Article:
The United States appeals from a final order entered in the District Court for the District of Minnesota granting summary judgment in favor of the State of Minnesota and denying summary judgment to the United States, holding that the state tax liens were choate, as of the time of filing of the state tax returns and not when processed. For reversal, the United States argues that the state tax liens were not established at the time the state tax returns were filed because, under state law, the state must take admin istrative action to acknowledge taxpayer liability before its liens can be perfected, and thus "choate," under federal law for purposes of determining relative priority. For the reasons discussed below, we reverse the judgment of the district court and remand the case to the district court with directions to enter summary judgment in favor of the United States .

JURISDICTION

The district court had subject matter jurisdiction over this wrongful levy suit brought pursuant to 26 U.S.C. 7426 under 28 U.S.C. 1346(e). The United States filed a timely notice of appeal. See 28 U.S.C. 2107(b) (notice of appeal in a civil case must be filed within 60 days of judgment when the United States is a party); Fed. R. App. P. 4(a)(1)(B). This court has jurisdiction over this appeal under 28 U.S.C. 1291. 1

BACKGROUND

The relevant facts were stipulated. On June 2, 1992 , the taxpayer, Prime Factors Communications, Inc., filed federal and state employment tax returns for several quarters, including all four quarters of 1991 and the first quarter of 1992, the periods at issue in this appeal. The taxpayer did not pay the taxes that it reported as due on its federal and state returns. The IRS assessed the unpaid federal taxes for the quarters at issue on August 3 and August 10, 1992 . By law, federal tax liens upon the taxpayer's property for those liabilities arose on that date. See 26 U.S.C. 6321, 6322. The IRS filed a notice of federal tax lien on January 14, 1993 , reflecting a total federal tax liability due from the taxpayer of $248,658.33.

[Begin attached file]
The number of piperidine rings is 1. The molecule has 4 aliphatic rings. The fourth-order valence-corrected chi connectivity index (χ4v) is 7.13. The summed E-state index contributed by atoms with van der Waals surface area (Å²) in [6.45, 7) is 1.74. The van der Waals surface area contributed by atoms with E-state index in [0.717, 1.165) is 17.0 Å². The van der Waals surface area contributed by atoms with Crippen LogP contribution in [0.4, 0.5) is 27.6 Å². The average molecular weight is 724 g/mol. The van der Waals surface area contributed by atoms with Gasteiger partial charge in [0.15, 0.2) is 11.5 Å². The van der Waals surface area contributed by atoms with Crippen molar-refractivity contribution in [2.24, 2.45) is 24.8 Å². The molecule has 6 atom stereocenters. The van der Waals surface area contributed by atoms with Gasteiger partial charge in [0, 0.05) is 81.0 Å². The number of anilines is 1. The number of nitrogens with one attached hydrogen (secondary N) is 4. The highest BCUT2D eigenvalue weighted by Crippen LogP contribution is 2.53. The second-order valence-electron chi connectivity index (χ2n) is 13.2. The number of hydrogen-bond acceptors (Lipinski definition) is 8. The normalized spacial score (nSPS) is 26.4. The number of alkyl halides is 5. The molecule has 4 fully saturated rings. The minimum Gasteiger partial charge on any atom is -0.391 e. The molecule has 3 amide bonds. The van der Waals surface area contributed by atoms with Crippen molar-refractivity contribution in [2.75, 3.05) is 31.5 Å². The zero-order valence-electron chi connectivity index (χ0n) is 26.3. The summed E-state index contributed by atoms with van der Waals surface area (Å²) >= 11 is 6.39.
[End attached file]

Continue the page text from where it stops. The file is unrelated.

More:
The state processed the taxpayer's state employment tax returns for the period at issue by entering the taxpayer's liability into its computer records, on August 20, 1992, after the date the IRS assessed the taxpayer's federal tax liabilities at issue. The taxpayer's state tax liability for the period at issue totaled $14,378.32.

On June 21, 1996 , Charles and Lorilee Leininger purchased certain property belonging to the taxpayer. Prior to the sale, the IRS served on the closing agent for the sale a notice of levy with respect to the taxpayer's unpaid federal employment taxes, including the taxes due for the quarters at issue. Pursuant to the levy, the IRS received $14,579.22 of the sale proceeds. 2

The state filed its complaint in this action on March 3, 1997 , and an amended complaint on September 23, 1997 . The state alleged that the IRS had wrongfully levied upon $14,378.32 of the sales proceeds, because the state's tax liens were entitled to priority over the federal tax liens. The United States and the state filed cross-motions for summary judgment. The state contended that, under Minn. Stat. 270.69(1), a lien for state taxes arises on the date of the assessment of the tax, and that under Minn. Stat. 270.65, the date of the assessment is the later of the date the return is filed or the date on which the return is due. The state thus argued that its tax liens became choate, on June 2, 1992 , the date the returns were filed, and were therefore entitled to priority over the federal lax liens which arose on August 3 and 10, 1992, the dates the federal taxes were assessed. In support of its argument, the state relied on Cannon Valley Woodwork, Inc. v. Malton Construction Co., 866 F. Supp. 1248 (D. Minn. 1994) (Cannon Valley), a case in which the district court held that Minnesota tax liens had priority over those of the United States.